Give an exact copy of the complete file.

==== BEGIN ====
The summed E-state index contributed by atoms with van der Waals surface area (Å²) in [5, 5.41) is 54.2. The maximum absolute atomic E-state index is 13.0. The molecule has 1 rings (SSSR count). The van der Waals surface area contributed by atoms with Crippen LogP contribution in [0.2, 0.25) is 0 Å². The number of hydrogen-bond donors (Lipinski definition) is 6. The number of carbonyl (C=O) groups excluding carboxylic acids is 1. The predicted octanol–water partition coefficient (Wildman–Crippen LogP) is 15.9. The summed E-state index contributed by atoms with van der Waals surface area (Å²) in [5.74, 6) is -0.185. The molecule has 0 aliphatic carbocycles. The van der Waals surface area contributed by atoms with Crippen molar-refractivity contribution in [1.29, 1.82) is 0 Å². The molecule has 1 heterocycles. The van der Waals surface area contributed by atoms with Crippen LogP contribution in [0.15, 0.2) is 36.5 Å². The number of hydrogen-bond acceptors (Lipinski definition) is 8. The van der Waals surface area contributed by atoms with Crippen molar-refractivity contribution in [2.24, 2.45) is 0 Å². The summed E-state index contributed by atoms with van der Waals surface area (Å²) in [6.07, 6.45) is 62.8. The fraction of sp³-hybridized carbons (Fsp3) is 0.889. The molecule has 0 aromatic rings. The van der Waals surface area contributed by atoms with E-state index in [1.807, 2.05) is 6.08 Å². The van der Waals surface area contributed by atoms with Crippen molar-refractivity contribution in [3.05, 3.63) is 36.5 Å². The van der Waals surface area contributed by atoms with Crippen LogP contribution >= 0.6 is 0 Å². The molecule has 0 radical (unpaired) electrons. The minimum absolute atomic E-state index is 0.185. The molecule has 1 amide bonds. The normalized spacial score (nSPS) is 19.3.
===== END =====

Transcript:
The summed E-state index contributed by atoms with van der Waals surface area (Å²) in [5, 5.41) is 54.2. The maximum absolute atomic E-state index is 13.0. The molecule has 1 rings (SSSR count). The van der Waals surface area contributed by atoms with Crippen LogP contribution in [0.2, 0.25) is 0 Å². The number of hydrogen-bond donors (Lipinski definition) is 6. The number of carbonyl (C=O) groups excluding carboxylic acids is 1. The predicted octanol–water partition coefficient (Wildman–Crippen LogP) is 15.9. The summed E-state index contributed by atoms with van der Waals surface area (Å²) in [5.74, 6) is -0.185. The molecule has 0 aliphatic carbocycles. The van der Waals surface area contributed by atoms with Crippen molar-refractivity contribution in [1.29, 1.82) is 0 Å². The molecule has 1 heterocycles. The van der Waals surface area contributed by atoms with Crippen LogP contribution in [0.15, 0.2) is 36.5 Å². The number of hydrogen-bond acceptors (Lipinski definition) is 8. The van der Waals surface area contributed by atoms with Crippen molar-refractivity contribution in [2.24, 2.45) is 0 Å². The summed E-state index contributed by atoms with van der Waals surface area (Å²) in [6.07, 6.45) is 62.8. The fraction of sp³-hybridized carbons (Fsp3) is 0.889. The molecule has 0 aromatic rings. The van der Waals surface area contributed by atoms with E-state index in [1.807, 2.05) is 6.08 Å². The van der Waals surface area contributed by atoms with Crippen molar-refractivity contribution in [3.05, 3.63) is 36.5 Å². The van der Waals surface area contributed by atoms with Crippen LogP contribution >= 0.6 is 0 Å². The molecule has 0 radical (unpaired) electrons. The minimum absolute atomic E-state index is 0.185. The molecule has 1 amide bonds. The normalized spacial score (nSPS) is 19.3.